News Flash

Inside the Park Board

Posted on: March 5, 2019

Beach Cleaning Contingency Planning

If you’ve lived on the island very long, you’ll remember that summer 2014  brought with it tons and tons of seaweed. Known as the “Summer of  Seaweed,” the Park Board has spent a lot of time — and money — making plans to keep the beach as clean as possible when the inevitable inundation returns.
Some of those who are especially concerned are property owners along public beaches on the West End. Until recently, homeowners’ associations there could contract with third-party vendors to operate under the Park  Board’s federal beach cleaning permit. Citing fears that the permit could be revoked because of liability issues, the Park Board decided last year to stop the practice that allows for these vendors.
As spring break, summer, and the possibility of seaweed landings near, the  Park Board is busy making plans to keep the West End’s public beaches clean while still adhering to the federal permit’s stipulations.

At  a recent meeting, the board decided to meet with its partners to  determine the criteria that trigger a “contingency.” According to the federal permit, when a contingency occurs, heavy equipment may be used to clean the beaches. Making use of this equipment, particularly environmentally-friendly beach rakes has proven indispensable during times of larger than normal seaweed landings.

Were  not required by law to clean up organic material, like seaweed,” Park  Board Executive Director Kelly de Schaun, said. “But, I represent the  tourism bureau and I understand that clean beaches are vital to the  success of this important industry. I also understand that seaweed is  important for the environment and marine life. I look forward to the  opportunity to engage our partners and come up with solutions that will  be beneficial for all concerned.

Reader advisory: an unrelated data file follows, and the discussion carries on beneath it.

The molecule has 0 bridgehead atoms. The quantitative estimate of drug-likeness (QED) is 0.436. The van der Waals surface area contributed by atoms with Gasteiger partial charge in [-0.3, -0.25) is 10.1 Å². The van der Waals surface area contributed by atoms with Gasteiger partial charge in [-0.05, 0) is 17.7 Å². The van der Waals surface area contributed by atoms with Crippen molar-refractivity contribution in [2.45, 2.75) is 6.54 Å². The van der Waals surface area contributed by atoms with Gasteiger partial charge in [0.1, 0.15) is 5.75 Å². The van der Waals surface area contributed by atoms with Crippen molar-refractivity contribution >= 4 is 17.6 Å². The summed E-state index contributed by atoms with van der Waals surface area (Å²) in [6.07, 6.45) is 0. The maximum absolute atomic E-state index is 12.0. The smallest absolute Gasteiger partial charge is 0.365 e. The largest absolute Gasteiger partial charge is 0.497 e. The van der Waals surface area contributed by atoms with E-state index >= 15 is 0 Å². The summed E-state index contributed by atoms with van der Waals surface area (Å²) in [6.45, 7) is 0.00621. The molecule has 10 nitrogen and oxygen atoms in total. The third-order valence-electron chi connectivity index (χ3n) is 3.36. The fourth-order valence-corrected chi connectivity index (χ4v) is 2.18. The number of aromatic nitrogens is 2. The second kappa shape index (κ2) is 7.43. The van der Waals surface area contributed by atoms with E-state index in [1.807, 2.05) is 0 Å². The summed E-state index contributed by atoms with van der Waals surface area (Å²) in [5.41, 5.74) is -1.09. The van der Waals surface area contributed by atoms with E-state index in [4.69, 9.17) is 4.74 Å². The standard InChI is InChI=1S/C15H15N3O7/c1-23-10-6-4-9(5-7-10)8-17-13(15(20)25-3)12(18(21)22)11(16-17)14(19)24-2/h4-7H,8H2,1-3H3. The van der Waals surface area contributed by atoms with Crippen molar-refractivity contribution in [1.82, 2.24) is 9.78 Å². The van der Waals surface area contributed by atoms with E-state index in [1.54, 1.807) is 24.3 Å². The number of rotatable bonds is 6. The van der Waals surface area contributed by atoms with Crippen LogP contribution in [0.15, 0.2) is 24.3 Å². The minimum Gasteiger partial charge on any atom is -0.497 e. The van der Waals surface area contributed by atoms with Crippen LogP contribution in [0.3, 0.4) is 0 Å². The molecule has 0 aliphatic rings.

One solution could be to develop a new permit. Recently, representatives from the U.S. Army Corps of Engineers, members of the Park Board’s Beach  Maintenance Advisory Committee members and other interested parties met to discuss options for keeping West End public beaches clean. As a  result, the USACE said it plans to develop a regional permit that would allow entities that agree to its terms and conditions to obtain an individual permit for $100.
That permit process could take at least two years to complete. In the meantime, the plan for a contingency is expected to guide Park Board’s beach cleaning crews until a modified permit is an option.
Park board meetings are typically held at 1:30 p.m. on the fourth Tuesday of the month at 601 23rd St. in Galveston.
Mary Beth Bassett is the public relations coordinator for the Galveston Island Convention and Visitors Bureau and the Park Board of Trustees.

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